PhD Thesis Defense by Elena Cerro Gálvez (IDAEA-CSIC) at the ETS d'Enginyers de Camins, Canals i Ports of Barcelona

PhD Thesis Defense by Elena Cerro Gálvez (IDAEA-CSIC) on 19th September at the ETS d'Enginyers de Camins, Canals i Ports of Barcelona.

Title: Analysis of the impact of organic pollutants on marine microbial communities
Speaker:  Elena Cerro Gálvez
Directors: Dr Maria Vila Costa (IDAEA-CSIC) and Dr Jordi Dachs Marginet (IDAEA-CSIC)
PhD Thesis Committee: Dr Marinel·la Farré (IDAEA-CSIC), Dr Carles Borrego (ICRA) and Dr Olga Sánchez (UAB)
Date: Thursday, 19th September 2019
Time: 11:00 am
Venue: Edifici C1 Aula 002 - Campus Nord. Escola Tècnica Superior d'Enginyeria de Camins, Canals i Ports de Barcelona. C. Jordi Girona 1-3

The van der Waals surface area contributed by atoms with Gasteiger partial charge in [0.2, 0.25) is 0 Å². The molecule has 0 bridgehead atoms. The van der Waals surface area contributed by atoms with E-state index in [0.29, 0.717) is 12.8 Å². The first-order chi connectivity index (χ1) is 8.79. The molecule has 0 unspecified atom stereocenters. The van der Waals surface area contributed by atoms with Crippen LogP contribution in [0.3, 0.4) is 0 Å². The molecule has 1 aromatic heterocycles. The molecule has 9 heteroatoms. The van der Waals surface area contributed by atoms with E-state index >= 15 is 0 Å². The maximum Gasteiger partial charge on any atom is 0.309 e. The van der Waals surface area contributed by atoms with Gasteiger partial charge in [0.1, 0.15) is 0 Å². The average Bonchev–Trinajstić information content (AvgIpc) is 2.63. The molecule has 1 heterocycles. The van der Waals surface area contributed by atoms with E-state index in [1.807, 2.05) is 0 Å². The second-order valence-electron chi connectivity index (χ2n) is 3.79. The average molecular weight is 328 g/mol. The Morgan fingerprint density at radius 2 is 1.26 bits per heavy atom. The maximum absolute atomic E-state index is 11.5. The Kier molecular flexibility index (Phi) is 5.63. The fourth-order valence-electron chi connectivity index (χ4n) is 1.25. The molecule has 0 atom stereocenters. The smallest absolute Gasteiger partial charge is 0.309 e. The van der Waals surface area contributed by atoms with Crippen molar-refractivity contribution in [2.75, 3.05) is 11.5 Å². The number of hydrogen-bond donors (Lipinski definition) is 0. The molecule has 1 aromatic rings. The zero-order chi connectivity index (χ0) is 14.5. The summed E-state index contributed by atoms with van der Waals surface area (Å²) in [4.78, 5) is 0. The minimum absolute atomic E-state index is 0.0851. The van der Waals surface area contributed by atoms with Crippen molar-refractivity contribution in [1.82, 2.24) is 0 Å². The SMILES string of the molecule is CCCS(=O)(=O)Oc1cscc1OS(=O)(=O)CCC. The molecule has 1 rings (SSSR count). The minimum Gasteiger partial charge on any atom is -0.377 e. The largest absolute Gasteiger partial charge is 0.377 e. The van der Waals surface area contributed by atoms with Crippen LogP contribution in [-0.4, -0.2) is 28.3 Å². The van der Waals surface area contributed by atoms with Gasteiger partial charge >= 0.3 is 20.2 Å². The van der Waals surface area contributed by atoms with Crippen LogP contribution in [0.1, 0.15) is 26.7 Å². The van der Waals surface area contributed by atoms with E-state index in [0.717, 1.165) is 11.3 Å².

Increasing amounts of hundreds of thousands of organic synthetic chemicals are currently in use, many of them intentionally or unintentionally emitted to the environment by human activities, posing a threat to ecosystems health. The most apolar and persistent fraction of this mixture of organic pollutants (OPs) reaches marine ecosystems mainly through riverine and continental run-off inputs, and as well by diffuse atmospheric inputs, causing a chronic and ubiquitous pollution by anthropogenic dissolved organic carbon (ADOC). ADOC is mostly composed by combusted or un-combusted from fossil fuels (mostly aliphatic and aromatic hydrocarbons), legacy persistent organic pollutants (POPs), and organic pollutants of emerging concern (OPEC), many of which are still being characterized. Although individual concentrations of anthropogenic OPs are in the order of pg/l to ng/l, the myriad co-occurrence of hundreds of thousands of these micropollutants can reach micromolar concentrations. Once in seawater, ADOC compounds enter into the biogeochemical cycle of dissolved organic carbon (DOC), mainly pivoted by microorganisms. Marine microbiomes play a major role in the breakdown and remineralization of some ADOC compounds, thus determining their fate in seawater while using them as nutritional source. Concurrently, microorganism are also prone to suffer toxic effects of ADOC. However, it is unknown whether the low in situ concentration of ADOC is affecting the structure and functionality of marine microbiomes since chemical pollution remains as the most poorly characterized vector of global change due to analytical challenges and lack of attention by the Earth System scientific community. The main aim of this thesis was to combine functional genomic tools with quantitative biogeochemical approaches under manipulated conditions to determine the impact of background concentrations of ADOC on the marinemicrobial communities (mostly the heterotrophic fraction) in contrasted coastal systems, both in terms of community structure and functionality, comparing communities used to live in different trophic conditions and baseline pollutant concentrations.